Do a Google search for “Libor rate rigging” and you will see how easy it was for government investigators to discover, years after the fact, cringe-worthy and incriminating banter between bank employees across several major institutions entrusted to set key interest rates for the world’s financial markets through the interbank lending rate, or Libor. Chatroom conversations and emails became evidence that brokers rigged the system for their own profit. The scandal has cost several financial institutions around $10 billion in fines and sullied corporate reputations. All an investigator needs are forensic data tools and a bit of time to explore the internet or a company’s server, and the hunt is on.

The new reality for communicators is that anything stored digitally may somehow, someday, become part of a public conversation. Digital is forever, and private data can become very public. This has profound implications for all of us. Not only do we have to accept the possibility of total transparency, we also have to understand that once we hit “send,” the information lives on.

Yes, we can delete that ill-advised drunken tweet immediately after our blood runs cold with the realization of what we’ve done. But it may have already been retweeted or screen-grabbed. Just ask Congressman Anthony Weiner, whose political career was self-torpedoed when he accidentally tweeted to his many followers what was meant to be a direct message containing intimate photos of himself to one woman (not his wife).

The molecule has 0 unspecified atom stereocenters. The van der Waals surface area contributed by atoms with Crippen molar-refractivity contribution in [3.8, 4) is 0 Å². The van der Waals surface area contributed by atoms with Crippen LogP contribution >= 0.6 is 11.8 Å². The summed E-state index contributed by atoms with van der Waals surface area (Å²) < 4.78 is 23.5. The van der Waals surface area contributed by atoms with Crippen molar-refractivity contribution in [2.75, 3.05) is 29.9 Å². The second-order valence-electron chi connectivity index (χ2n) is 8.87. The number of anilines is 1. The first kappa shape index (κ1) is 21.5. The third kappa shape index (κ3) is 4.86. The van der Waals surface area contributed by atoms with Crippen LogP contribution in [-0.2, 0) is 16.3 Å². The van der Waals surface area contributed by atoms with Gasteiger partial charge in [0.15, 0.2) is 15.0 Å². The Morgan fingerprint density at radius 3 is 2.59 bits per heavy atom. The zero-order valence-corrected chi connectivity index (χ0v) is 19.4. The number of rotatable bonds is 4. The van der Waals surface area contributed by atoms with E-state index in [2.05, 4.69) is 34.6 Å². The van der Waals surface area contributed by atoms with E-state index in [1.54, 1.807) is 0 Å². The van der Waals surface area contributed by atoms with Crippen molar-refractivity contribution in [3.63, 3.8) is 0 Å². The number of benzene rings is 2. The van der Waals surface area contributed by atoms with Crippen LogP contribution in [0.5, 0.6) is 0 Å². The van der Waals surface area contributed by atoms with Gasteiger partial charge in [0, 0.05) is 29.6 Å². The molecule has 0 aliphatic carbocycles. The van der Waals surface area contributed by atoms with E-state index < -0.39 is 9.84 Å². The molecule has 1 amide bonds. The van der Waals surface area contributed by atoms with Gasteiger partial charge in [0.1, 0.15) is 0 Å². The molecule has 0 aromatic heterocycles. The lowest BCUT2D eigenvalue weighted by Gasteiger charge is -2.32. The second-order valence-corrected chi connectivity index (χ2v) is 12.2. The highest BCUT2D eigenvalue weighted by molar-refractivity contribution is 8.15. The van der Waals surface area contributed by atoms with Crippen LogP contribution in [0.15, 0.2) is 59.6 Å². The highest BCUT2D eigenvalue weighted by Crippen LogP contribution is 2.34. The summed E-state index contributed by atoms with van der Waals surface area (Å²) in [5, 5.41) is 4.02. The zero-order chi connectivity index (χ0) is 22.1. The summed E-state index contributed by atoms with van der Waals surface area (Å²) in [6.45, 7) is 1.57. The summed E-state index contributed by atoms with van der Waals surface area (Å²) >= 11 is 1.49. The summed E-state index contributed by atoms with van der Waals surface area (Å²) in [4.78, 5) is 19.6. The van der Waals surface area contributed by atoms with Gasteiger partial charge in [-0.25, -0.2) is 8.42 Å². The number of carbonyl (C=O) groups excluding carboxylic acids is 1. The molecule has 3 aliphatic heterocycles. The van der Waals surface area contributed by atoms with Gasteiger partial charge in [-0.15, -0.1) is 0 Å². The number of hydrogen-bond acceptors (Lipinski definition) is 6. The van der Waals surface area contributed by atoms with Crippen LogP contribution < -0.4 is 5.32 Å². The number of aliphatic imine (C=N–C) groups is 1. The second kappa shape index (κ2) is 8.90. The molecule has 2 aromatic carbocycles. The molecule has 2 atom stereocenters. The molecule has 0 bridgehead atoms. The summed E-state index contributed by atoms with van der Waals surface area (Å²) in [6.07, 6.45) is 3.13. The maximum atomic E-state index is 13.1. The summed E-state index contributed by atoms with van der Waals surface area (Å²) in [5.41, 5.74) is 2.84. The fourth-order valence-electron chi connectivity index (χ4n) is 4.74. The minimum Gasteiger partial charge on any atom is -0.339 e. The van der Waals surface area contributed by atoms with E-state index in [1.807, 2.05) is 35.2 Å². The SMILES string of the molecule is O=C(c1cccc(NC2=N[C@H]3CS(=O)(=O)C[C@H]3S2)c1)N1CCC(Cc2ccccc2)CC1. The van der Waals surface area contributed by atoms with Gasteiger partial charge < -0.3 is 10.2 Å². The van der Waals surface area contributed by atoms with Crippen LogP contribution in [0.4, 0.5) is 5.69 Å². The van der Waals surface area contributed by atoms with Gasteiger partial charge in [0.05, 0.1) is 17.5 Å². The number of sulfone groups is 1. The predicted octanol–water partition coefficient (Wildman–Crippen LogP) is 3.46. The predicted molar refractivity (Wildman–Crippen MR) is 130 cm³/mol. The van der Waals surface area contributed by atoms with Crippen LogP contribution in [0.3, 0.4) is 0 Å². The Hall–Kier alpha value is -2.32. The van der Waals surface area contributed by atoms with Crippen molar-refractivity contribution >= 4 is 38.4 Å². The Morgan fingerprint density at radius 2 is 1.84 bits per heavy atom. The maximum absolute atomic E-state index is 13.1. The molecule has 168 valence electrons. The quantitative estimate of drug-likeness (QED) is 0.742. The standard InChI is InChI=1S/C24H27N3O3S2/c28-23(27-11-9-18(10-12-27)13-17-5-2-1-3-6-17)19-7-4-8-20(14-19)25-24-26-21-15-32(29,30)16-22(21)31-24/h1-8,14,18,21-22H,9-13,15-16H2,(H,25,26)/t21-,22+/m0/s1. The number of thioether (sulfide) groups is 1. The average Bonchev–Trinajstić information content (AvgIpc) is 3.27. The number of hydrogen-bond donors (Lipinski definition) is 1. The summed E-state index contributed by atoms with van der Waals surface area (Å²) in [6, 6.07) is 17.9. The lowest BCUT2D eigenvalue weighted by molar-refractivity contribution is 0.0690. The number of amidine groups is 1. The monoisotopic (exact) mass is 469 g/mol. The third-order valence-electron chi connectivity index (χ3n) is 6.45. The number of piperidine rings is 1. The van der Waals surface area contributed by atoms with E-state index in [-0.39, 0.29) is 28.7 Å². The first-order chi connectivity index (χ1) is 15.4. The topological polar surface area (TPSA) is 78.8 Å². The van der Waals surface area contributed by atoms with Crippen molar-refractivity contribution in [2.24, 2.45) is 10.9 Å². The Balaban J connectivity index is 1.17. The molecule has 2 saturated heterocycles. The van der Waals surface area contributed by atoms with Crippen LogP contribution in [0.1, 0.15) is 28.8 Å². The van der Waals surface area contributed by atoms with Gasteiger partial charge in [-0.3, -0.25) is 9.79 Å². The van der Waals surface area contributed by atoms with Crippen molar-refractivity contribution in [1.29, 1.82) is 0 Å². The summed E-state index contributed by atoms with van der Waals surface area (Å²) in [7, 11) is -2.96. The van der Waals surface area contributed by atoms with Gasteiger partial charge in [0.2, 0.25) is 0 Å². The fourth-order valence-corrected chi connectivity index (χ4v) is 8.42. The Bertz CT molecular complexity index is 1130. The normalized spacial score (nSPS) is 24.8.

To make matters worse, it doesn’t even have to be our own email that brings our world crashing down. US four-star General David Petraeus, the former CIA Director and military legend who was once thought of as a possible US presidential candidate, had his career derailed indirectly by his biographer/mistress Paula Broadwell’s emails to another woman threatening her and telling her to stay away from the General. The subsequent FBI investigation into the harassing emails proved personally uncomfortable and professionally destructive.

But isn’t there an app for that? A technological patch like the ones that calmed our fears about “Y2K”? Isn’t someone out there working on a software program of such military strength that it will allow us to override this vulnerability and return to a comfortable world where private data is private?